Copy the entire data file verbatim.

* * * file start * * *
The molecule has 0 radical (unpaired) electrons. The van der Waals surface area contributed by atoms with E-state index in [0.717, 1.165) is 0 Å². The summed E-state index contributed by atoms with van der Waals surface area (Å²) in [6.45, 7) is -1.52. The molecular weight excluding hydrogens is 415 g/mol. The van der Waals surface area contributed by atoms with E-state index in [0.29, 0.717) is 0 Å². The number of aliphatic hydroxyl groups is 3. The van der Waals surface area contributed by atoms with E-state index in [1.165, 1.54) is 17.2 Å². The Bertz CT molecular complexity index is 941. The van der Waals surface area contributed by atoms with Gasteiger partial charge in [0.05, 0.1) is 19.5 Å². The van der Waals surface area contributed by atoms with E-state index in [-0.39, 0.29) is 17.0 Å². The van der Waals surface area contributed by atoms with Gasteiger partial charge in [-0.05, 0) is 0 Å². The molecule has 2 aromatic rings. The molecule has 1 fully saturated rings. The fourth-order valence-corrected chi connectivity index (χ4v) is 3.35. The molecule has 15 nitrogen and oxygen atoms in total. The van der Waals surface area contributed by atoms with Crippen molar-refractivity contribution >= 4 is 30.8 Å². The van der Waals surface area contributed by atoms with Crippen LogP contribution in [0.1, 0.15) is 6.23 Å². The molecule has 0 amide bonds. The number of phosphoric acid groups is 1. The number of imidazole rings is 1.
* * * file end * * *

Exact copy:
The molecule has 0 radical (unpaired) electrons. The van der Waals surface area contributed by atoms with E-state index in [0.717, 1.165) is 0 Å². The summed E-state index contributed by atoms with van der Waals surface area (Å²) in [6.45, 7) is -1.52. The molecular weight excluding hydrogens is 415 g/mol. The van der Waals surface area contributed by atoms with E-state index in [0.29, 0.717) is 0 Å². The number of aliphatic hydroxyl groups is 3. The van der Waals surface area contributed by atoms with E-state index in [1.165, 1.54) is 17.2 Å². The Bertz CT molecular complexity index is 941. The van der Waals surface area contributed by atoms with Gasteiger partial charge in [0.05, 0.1) is 19.5 Å². The van der Waals surface area contributed by atoms with E-state index in [-0.39, 0.29) is 17.0 Å². The van der Waals surface area contributed by atoms with Gasteiger partial charge in [-0.05, 0) is 0 Å². The molecule has 2 aromatic rings. The molecule has 1 fully saturated rings. The fourth-order valence-corrected chi connectivity index (χ4v) is 3.35. The molecule has 15 nitrogen and oxygen atoms in total. The van der Waals surface area contributed by atoms with Crippen molar-refractivity contribution >= 4 is 30.8 Å². The van der Waals surface area contributed by atoms with Crippen LogP contribution in [0.1, 0.15) is 6.23 Å². The molecule has 0 amide bonds. The number of phosphoric acid groups is 1. The number of imidazole rings is 1.